Faster, slicker, quicker; the 3 things that we all want websites to be, and yet they don’t always go hand in hand. We all know that slick can mean slow, with elements such as hi-res images and interactive features being real killers for load times (which, in turn, can be a real killer for organic search engine performance). So how are we best to optimise website speed to please both search engines and real time users in 2019?

Video Optimisation

Videos are as popular as ever but can be culprits for slowing down site speed if you don’t play smart when you implement them.

We’d recommend:

  • Only adding 1-2 videos per page, don’t expect a page with a lot of video content to ever load quickly. This type of layout will also be more friendly for users, as they will be able to visit different subpages with videos tailored to the content. You can always ensure your onsite navigation is very slick to direct them to further, related videos if needed.
  • Embed them instead of hosting – this means you are linking to a third party video hosting service (such as YouTube) instead of hosting the video content directly. This can speed individual pages up considerably, but does have the downside of meaning you rely on YouTube to choose the right thumbnail for your content, as well as limited customisation in terms of Titles and Ratings. B2B customers may also be blocked from using popular video sites such as YouTube at work, which would be a problem if you are trying to sell to a B2B audience.
  • Use a high-speed video player that supports quick time loading. This can cut down on how long a video takes to load for users, which in turn enhances their site experience.

Image Optimisation

Images have and will always be the crux point between great design and great site speeds, but as time has gone on, developers have become smarter in how best to create a middle ground to keep both users and search engines happy.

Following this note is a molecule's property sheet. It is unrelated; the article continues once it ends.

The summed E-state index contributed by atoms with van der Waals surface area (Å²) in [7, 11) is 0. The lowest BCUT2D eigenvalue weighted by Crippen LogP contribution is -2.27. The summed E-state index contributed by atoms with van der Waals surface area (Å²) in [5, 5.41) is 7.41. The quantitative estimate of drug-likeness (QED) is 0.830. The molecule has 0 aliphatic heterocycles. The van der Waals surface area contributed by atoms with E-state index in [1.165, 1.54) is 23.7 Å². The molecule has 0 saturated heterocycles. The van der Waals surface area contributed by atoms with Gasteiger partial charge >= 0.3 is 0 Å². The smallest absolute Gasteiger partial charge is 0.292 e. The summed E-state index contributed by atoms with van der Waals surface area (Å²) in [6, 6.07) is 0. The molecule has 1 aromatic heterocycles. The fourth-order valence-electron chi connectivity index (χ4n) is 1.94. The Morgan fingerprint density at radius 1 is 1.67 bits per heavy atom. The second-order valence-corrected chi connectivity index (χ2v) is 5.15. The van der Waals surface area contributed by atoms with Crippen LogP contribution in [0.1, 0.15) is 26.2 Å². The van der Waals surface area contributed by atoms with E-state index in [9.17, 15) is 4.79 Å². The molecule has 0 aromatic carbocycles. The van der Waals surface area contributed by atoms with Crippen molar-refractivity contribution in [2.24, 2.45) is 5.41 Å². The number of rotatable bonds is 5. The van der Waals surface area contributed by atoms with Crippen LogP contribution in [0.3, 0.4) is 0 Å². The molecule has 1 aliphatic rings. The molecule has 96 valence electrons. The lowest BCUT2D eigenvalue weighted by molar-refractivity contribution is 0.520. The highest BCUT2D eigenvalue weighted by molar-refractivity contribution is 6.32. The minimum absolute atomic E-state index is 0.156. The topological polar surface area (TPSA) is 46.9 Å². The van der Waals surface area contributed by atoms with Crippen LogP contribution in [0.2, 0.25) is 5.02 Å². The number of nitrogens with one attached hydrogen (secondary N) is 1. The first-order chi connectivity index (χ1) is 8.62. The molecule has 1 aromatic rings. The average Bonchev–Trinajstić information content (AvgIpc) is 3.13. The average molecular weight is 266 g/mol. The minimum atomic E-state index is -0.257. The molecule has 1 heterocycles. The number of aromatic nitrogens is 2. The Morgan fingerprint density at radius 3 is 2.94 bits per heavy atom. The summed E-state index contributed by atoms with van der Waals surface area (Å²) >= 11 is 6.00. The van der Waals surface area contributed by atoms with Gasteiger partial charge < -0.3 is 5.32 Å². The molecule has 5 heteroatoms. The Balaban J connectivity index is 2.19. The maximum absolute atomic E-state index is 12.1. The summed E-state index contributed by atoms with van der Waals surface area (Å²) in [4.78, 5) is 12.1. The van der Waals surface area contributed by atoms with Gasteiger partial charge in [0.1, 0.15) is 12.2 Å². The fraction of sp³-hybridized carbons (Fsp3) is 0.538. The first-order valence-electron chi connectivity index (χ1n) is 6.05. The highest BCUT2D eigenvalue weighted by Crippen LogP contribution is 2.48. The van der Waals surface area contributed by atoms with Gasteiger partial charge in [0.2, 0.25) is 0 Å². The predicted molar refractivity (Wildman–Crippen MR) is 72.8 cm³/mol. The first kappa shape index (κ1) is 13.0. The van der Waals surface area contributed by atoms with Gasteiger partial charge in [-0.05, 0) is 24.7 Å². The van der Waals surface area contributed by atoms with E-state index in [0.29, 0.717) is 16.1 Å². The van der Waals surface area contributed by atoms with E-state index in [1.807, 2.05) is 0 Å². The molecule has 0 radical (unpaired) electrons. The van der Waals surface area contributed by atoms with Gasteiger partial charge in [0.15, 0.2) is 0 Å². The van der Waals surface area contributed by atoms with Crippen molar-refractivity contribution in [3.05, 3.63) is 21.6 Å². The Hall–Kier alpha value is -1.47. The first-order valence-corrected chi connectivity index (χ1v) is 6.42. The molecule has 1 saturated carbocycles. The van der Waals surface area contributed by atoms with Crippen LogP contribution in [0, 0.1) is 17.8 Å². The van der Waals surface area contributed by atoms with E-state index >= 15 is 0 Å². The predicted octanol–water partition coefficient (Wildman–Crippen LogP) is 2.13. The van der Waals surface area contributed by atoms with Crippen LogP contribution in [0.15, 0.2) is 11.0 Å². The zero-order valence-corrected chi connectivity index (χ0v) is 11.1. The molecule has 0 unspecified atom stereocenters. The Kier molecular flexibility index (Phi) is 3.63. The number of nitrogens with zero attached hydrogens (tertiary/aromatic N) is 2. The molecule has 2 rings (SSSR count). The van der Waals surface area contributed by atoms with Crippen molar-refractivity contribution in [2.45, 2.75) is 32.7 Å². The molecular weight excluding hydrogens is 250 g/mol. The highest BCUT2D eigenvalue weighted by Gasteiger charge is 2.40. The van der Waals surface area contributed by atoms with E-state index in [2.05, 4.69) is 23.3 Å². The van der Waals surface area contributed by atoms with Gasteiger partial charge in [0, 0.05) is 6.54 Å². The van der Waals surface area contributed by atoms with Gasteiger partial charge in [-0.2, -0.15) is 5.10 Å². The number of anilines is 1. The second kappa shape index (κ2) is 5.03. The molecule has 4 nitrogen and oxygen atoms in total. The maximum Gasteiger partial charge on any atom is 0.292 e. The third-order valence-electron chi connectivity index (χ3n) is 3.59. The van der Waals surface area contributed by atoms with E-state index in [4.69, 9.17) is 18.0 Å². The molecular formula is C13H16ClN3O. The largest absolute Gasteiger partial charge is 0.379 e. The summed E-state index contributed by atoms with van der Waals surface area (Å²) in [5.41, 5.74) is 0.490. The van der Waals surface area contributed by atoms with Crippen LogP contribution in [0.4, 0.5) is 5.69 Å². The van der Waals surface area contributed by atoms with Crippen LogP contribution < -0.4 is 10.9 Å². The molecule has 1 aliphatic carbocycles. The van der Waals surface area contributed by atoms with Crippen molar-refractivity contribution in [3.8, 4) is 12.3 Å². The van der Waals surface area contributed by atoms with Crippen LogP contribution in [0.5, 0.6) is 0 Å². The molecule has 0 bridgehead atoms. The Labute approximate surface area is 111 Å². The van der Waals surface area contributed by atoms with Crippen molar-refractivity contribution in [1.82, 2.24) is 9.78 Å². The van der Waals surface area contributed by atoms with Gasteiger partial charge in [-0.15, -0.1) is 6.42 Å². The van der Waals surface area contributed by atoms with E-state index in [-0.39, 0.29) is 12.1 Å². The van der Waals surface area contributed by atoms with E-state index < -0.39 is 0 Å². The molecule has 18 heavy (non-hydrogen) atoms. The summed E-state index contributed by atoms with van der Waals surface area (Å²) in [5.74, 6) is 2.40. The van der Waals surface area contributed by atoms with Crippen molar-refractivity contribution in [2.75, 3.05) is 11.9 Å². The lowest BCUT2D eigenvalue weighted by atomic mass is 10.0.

We’d recommend:

  • Format your images to use the best format per page and function. You don’t really need to be using PNG files for small, footer images for example, when JPEG would serve the purpose just as well and have a smaller file size. Optimising your image use in this way will also take up less server space.
  • Remove unnecessary images. Do you really need all 20 product images, or multiple images to accompany every blog or news piece you write? If you’re just adding them for the sake of something to look at, then it’s worth reviewing your strategy and making sure that the images you’re adding are worthwhile and won’t just mean additional scrolling for your users.
  • Use web fonts instead of encoding text in images. There are some beautiful web fonts out there that will look just as good as text you encode in images and save loading time at the same time.
  • Compression is key. Compression will remove unnecessary elements to reduce file size without impacting quality, such as geolocation and additional colour profiles.

Code Optimisation

HTML/CSS/Javascript are all culprits for speed issues, especially on older, legacy sites where different code types and formats have been added over the years with no real structure or streamlining.

We’d recommend:

  • Combining as many scripts together as possible, which will in turn minimize HTTPS requests
  • Use CSS instead of images. CSS is much lighter and will help things load quicker
  • Review the redirects on the website; older ones (6 months+) may no longer be needed, and by removing them you are reducing the number of HTTPS requests made to the server.

One thing we would add is to use the page speed tool supplied by Google – if you’re optimising to get top marks in Google, then using their Developers tool is the best way to try and make sure you get high marks in the speed stakes. This looks at FCP (First Contentful Paint) and DCL (DOM Content Loaded) factors, which then in turn give you an Optimisation score and pointers for improving it.